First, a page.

The House Detective by Barry Stone, Certified Home Inspector
Dear Barry: My home was built around 1970 and the electrical wiring is aluminum. I’ve never noticed any of the danger signs commonly associated with aluminum wire, such as warm face plates on outlets and switches, flickering lights, etc. I may soon be selling the home and am wondering what to do. Since I’ve gone this long without any problems, would you recommend that I upgrade the wire ends? If I do nothing, do you think the aluminum wiring may be a deal breaker? Michael
Dear Michael: You have raised two separate issues: the safety of aluminum wiring and the effects that aluminum wire could have on a real estate sale. Let’s take these in order.
Aluminum wiring has been the cause of numerous house fires. This is because the wire connections at outlets, lights, switches, and breakers can become loose, and these slack fittings are prone to overheating. The recommended upgrade for aluminum wire connections is to add copper wire ends, commonly known as “pigtails,” and to secure these to the aluminum wires with connectors that are specifically designed for this purpose.
Aluminum wire was commonly used for outlets, lights, switches, and other branch circuits from the late 1960s through the early 1970s. When aluminum connections were recognized as a significant fire hazard, this practice was abandoned.
Many homes with aluminum wiring have shown no apparent signs of loose or overheated wires, but it should not be assumed, in such cases, that all is OK. Overheated outlets may not be located where discovery is likely. A hot cover plate behind a bed or refrigerator, for example, might go unnoticed for years, until a wall fire suddenly occurs. In some homes, removal of drywall during a remodel has revealed wire insulation that was charred to a blackened crisp. With aluminum wire, the potential for disaster is always present, and one never knows when a loosened connection could cause a fire.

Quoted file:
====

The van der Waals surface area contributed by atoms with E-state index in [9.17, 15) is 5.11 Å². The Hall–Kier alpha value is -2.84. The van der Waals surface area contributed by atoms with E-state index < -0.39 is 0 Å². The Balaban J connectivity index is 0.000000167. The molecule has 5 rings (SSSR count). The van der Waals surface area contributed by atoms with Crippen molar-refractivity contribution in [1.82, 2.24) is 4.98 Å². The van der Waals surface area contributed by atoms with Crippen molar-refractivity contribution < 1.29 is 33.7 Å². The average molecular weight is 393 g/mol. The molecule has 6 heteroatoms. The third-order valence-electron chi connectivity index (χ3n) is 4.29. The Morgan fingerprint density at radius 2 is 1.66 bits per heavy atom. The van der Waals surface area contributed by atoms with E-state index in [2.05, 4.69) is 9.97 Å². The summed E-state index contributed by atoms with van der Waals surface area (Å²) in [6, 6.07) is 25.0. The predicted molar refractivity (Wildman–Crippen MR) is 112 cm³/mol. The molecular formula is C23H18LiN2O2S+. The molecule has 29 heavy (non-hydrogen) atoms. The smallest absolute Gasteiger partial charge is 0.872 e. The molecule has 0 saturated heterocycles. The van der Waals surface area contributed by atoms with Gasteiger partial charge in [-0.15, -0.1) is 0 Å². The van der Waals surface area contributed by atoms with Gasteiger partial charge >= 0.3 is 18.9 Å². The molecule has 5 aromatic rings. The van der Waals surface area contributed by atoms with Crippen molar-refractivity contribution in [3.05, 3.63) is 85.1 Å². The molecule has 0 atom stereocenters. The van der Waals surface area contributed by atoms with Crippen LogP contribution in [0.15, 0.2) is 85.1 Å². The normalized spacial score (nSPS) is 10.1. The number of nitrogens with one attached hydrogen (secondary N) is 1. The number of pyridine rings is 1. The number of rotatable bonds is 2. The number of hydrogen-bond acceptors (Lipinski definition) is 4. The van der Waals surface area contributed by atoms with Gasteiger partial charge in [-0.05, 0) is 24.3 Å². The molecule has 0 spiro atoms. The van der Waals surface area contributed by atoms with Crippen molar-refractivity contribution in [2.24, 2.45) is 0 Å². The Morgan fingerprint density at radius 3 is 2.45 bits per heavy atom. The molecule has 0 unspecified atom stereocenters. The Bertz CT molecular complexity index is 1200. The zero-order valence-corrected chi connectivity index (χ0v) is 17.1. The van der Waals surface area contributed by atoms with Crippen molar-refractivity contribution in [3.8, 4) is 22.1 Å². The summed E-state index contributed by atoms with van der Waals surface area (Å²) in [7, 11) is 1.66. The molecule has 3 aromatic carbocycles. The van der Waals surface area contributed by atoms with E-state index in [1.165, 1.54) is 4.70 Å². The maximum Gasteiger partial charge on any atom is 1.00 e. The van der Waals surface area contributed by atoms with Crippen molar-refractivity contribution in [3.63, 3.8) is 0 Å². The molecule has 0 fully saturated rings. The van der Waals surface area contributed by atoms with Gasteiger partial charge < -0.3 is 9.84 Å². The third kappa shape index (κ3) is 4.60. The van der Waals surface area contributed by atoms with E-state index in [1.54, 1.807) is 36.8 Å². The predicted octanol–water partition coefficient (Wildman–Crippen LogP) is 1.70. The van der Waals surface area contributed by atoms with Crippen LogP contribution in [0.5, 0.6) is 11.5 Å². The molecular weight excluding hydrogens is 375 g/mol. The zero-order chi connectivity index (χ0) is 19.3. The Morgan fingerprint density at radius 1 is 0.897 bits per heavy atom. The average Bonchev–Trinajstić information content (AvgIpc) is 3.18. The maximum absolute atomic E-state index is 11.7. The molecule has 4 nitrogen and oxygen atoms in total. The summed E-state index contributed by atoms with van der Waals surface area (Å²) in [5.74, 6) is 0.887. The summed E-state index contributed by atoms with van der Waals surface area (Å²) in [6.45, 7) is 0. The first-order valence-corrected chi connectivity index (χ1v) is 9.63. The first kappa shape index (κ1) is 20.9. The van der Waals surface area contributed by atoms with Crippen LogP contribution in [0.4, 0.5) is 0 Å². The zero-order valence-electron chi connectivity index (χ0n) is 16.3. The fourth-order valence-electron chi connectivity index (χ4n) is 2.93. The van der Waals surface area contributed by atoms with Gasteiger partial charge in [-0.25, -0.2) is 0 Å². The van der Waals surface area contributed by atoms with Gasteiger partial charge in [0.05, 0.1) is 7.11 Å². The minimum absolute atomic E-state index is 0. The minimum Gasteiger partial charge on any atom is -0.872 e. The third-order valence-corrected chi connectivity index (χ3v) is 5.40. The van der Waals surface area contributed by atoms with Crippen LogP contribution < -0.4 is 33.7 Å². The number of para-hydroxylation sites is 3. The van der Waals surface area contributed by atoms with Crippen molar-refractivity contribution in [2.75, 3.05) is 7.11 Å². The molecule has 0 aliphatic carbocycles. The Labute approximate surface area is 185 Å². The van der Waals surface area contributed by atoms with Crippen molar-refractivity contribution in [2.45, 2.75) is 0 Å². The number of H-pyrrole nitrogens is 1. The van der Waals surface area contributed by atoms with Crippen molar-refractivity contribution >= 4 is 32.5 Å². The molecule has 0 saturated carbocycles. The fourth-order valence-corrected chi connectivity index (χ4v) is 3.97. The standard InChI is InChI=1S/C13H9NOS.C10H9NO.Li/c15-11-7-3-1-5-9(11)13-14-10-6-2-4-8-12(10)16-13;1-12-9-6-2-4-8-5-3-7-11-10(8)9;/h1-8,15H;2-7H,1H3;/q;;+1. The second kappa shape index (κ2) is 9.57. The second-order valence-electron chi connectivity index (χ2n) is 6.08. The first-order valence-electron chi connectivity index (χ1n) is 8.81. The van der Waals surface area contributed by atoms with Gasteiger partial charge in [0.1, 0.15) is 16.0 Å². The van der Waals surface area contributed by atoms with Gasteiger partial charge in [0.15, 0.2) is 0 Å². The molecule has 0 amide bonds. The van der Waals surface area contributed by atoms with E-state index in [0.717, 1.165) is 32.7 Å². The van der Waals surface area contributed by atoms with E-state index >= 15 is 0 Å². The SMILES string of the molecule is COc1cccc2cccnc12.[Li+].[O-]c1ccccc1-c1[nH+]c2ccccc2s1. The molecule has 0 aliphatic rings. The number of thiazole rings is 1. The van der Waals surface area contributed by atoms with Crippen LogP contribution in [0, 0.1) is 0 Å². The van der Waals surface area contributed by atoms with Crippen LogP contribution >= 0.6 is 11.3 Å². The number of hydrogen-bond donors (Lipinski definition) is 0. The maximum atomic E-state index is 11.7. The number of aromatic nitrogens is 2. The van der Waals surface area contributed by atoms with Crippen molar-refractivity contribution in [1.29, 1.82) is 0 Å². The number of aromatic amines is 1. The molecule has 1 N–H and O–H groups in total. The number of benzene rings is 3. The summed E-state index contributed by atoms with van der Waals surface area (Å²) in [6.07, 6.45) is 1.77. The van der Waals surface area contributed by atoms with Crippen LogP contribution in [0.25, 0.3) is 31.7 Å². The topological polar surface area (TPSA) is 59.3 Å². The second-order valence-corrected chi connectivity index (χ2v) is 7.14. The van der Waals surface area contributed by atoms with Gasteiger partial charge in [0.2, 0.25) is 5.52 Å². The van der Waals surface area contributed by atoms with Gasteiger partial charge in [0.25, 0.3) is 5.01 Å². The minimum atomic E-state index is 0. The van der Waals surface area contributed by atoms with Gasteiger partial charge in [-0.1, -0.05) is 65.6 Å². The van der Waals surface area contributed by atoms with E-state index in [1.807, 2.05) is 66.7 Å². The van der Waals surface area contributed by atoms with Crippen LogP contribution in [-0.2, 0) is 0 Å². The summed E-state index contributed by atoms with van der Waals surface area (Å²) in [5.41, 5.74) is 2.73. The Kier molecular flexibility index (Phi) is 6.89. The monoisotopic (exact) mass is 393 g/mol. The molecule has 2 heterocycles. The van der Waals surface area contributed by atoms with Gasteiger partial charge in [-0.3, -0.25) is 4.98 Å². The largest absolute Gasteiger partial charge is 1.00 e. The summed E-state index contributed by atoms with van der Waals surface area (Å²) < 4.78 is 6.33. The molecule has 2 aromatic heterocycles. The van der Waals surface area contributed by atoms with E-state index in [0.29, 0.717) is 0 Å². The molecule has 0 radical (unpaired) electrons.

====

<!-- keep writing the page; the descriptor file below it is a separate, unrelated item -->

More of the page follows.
For these reasons, a retrofit of all aluminum wire ends by a qualified electrician is highly recommended. In matters of electrical safety, it is best to err on the side of caution; to weigh the risks in terms of potential consequences, rather than the seeming unlikelihood of an occurrence. A fire might never happen, but if it did, what are the potential results? From that perspective, it is always wise to play it safe.
As for the effects of aluminum wiring in a real estate transaction: a qualified home inspector will definitely identify aluminum branch wiring as a safety hazard and recommend upgrade. Prudent homebuyers will take such disclosures very seriously. Instead of waiting for “red flags” to disrupt a purchase transaction, have the wiring addressed prior to listing the home for sale.
As a final note: Aluminum wiring is still used for 220 volt circuits and is regarded as safe for that use if the connectors are rated for aluminum wiring and if the wire ends are treated with an antioxidant compound to prevent corrosion.